# Why do shampoo ingredient labels feature the term “Aqua”?

I keep seeing the term "Aqua" in the ingredient labels on several shampoo varieties, but I really don't see why it should be there in the first place.

I mean, if the manufacturers just wanted to say it contains water, couldn't they've printed out "Water" instead?

Or could it be that "Aqua" is slang for purified water (or water that's been treated in some godforsaken way) in the shampoo industry? Well, I guess there could always be the possibility that the manufacturers think "Aqua" sounds a lot fancier than plain ol' "Water".

So why's the term "Aqua" mentioned there?

• While I agree with the answers, I suspect it's also used to "hide" the fact that what you've just bought, is actually mainly water... – Baard Kopperud Jan 7 '17 at 18:12
• @BaardKopperud this is a very unfair remark. What you've bought is a finished product, not a bunch of ingredients. There is an optimal range for water content in a shampoo, and if there was less water in it, it would not be a good shampoo. So, you would have a product that is worth less, not more, if they were to start putting less water in it. By your logic, anybody buying a \$200 CPU has just paid \$200 for 2 grams of sand - true on some level, but misleading, and based on bad assumptions like "the whole is the same as the sum of its parts" and "market value is determined by material cost". – rumtscho Jan 8 '17 at 14:06
• @rumtscho, It is a fair remark/conjecture. Ultimately, the manufacturers use "aqua" because they believe they will make more money using that term rather than "water". There are, probably, multiple contributing reasons. One of which is that some percentage of people will not recognize that "aqua" is "water". What that percentage is, and how that lack of understanding actually affects buying choices is something that such companies should have taken into account when making the choice to use "aqua". Their marketing department would not be doing their job properly if it was not considered. – Makyen Jan 9 '17 at 3:22
• @Makyen Yes, it is the marketing's department job to sell more units, but 1) deriving that this must be why they use "aqua" is a logical leap, and in this case, wrong - read the answers below, there are regulations requiring them to use "aqua" and they would not be allowed to use "water" even if they wanted. 2) my comment was not about why they use the term, it was about the implicit suggestion that a shampoo made up of mostly water is somehow worth less than what you paid for it. – rumtscho Jan 9 '17 at 10:38
• This post could benefit from some freehand red circles. – Gallifreyan Apr 29 '17 at 16:52

In most countries, cosmetic product labels use the International Nomenclature of Cosmetic Ingredients (INCI) for listing ingredients.

The INCI name “AQUA” indeed just describes water (which is used as a solvent).

• So, why does INCI name water aqua instead of just using English terms like in most other cases? – bot47 Jan 8 '17 at 9:51
• Indeed. The question asks "why", so the answer should explain why, not simply restate that it is so. – Mr Lister Jan 8 '17 at 12:09
• @MaxRied then they don't need to change the list to sell in another country. – Tim Jan 8 '17 at 12:25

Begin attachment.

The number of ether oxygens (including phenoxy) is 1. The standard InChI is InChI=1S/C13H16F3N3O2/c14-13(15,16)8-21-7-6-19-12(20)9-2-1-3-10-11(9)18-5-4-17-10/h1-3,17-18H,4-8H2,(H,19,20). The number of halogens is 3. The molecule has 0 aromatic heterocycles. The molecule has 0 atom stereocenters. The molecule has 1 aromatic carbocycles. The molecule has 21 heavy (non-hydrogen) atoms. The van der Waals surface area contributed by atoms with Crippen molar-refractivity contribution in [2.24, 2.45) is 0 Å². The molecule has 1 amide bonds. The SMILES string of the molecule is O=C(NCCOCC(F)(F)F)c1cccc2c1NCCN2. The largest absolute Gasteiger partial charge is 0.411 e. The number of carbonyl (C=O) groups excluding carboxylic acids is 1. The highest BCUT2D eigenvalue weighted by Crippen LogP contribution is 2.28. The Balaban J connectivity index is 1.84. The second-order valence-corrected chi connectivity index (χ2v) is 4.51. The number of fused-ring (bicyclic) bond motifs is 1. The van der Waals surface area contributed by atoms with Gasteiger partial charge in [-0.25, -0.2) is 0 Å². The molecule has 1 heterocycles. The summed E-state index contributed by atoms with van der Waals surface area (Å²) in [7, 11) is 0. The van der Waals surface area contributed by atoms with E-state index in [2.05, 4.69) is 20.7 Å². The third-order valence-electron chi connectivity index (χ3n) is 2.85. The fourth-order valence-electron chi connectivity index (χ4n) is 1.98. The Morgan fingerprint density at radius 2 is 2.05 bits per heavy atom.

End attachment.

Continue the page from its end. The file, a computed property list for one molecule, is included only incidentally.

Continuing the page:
• @Tim That is a much better answer than any of the other ones. – Mr Lister Jan 8 '17 at 12:34
• @rumtscho Of course your conclusion is arguably true, and, well, that would make the question off topic. But the question "why are some of the words on shampoo bottles in Latin, but most of them in English, even in non-English-speaking countries?" (and I just checked and it's true here on my own shampoo bottles, somewhere in Europe) is still a very interesting one, and why shouldn't it be asked here. Or, if it shouldn't, where on SE should it be asked? – Mr Lister Jan 8 '17 at 14:23

There are three reasons which I can see:

• labelling regulation and a common nomenclature of ingredients,
• ubiquity of the term aqua,
• the romantic ring to the word.

I shall expand upon the first as the others are self-explanatory.

# Overview of laws and regulations

The United States Food and Drug Administration (FDA) summarises the Fair Packaging and Labeling Act (FPLA).

If a cosmetic product is marketed on a retail basis to consumers—such as in stores, online, or “person to person”—the ingredients must be listed by their common or usual names, generally in descending order of predominance.

For such consumer products, the FPLA actually prohibits the use of the word aqua on its own.

Cosmetic companies sometimes ask FDA about identifying botanicals only by their Latin names ... such as “Aqua” ... instead of “Water”. Under the FPLA, however, ingredients must be listed by their “common or usual names,” and FDA does not accept these alternatives as substitutes.

They do, however, allow simultaneous use which might be something that makes uniform international labelling easier. Specifically, writing

water (aqua)

is allowed. Often times people buy their product directly from professionals, and in this case simply aqua might still end up on your bathroom counter.

[FPLA does not apply] to products distributed only

• as free samples,
• for professional use, or
• for institutional use, such as at schools, hospitals, or the workplace.

In the European Union, the INCI is followed but indirectly as far as I can tell. Indeed, regulation no 1223/2009 (available as a documentation here) states

The Commission shall compile and update a glossary of common ingredient names. To this end, the Commission shall take account of internationally recognised nomenclatures including the International Nomenclature of Cosmetic Ingredients (INCI).